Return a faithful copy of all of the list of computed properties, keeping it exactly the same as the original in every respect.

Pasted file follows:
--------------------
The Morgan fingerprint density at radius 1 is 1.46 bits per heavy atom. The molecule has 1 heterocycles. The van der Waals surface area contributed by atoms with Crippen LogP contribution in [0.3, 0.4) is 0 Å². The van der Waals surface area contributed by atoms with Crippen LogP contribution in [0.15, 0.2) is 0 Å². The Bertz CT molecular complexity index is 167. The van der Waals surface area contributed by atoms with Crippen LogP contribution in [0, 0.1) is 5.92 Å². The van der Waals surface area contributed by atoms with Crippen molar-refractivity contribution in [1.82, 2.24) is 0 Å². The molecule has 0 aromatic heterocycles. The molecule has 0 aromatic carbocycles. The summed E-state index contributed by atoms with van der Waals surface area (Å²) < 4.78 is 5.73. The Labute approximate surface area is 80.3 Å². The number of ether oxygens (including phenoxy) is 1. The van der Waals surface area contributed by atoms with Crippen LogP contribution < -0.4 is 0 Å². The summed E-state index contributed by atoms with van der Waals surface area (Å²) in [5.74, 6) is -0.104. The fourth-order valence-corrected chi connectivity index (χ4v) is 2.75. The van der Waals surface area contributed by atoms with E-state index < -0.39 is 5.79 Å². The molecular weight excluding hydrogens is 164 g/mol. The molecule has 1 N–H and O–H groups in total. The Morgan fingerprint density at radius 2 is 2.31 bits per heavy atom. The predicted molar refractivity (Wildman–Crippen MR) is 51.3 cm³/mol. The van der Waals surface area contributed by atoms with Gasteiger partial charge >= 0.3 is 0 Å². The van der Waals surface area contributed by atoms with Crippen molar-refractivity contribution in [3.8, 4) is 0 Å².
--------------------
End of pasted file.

The Morgan fingerprint density at radius 1 is 1.46 bits per heavy atom. The molecule has 1 heterocycles. The van der Waals surface area contributed by atoms with Crippen LogP contribution in [0.3, 0.4) is 0 Å². The van der Waals surface area contributed by atoms with Crippen LogP contribution in [0.15, 0.2) is 0 Å². The Bertz CT molecular complexity index is 167. The van der Waals surface area contributed by atoms with Crippen LogP contribution in [0, 0.1) is 5.92 Å². The van der Waals surface area contributed by atoms with Crippen molar-refractivity contribution in [1.82, 2.24) is 0 Å². The molecule has 0 aromatic heterocycles. The molecule has 0 aromatic carbocycles. The summed E-state index contributed by atoms with van der Waals surface area (Å²) < 4.78 is 5.73. The Labute approximate surface area is 80.3 Å². The number of ether oxygens (including phenoxy) is 1. The van der Waals surface area contributed by atoms with Crippen LogP contribution < -0.4 is 0 Å². The summed E-state index contributed by atoms with van der Waals surface area (Å²) in [5.74, 6) is -0.104. The fourth-order valence-corrected chi connectivity index (χ4v) is 2.75. The van der Waals surface area contributed by atoms with E-state index < -0.39 is 5.79 Å². The molecular weight excluding hydrogens is 164 g/mol. The molecule has 1 N–H and O–H groups in total. The Morgan fingerprint density at radius 2 is 2.31 bits per heavy atom. The predicted molar refractivity (Wildman–Crippen MR) is 51.3 cm³/mol. The van der Waals surface area contributed by atoms with Gasteiger partial charge >= 0.3 is 0 Å². The van der Waals surface area contributed by atoms with Crippen molar-refractivity contribution in [3.8, 4) is 0 Å².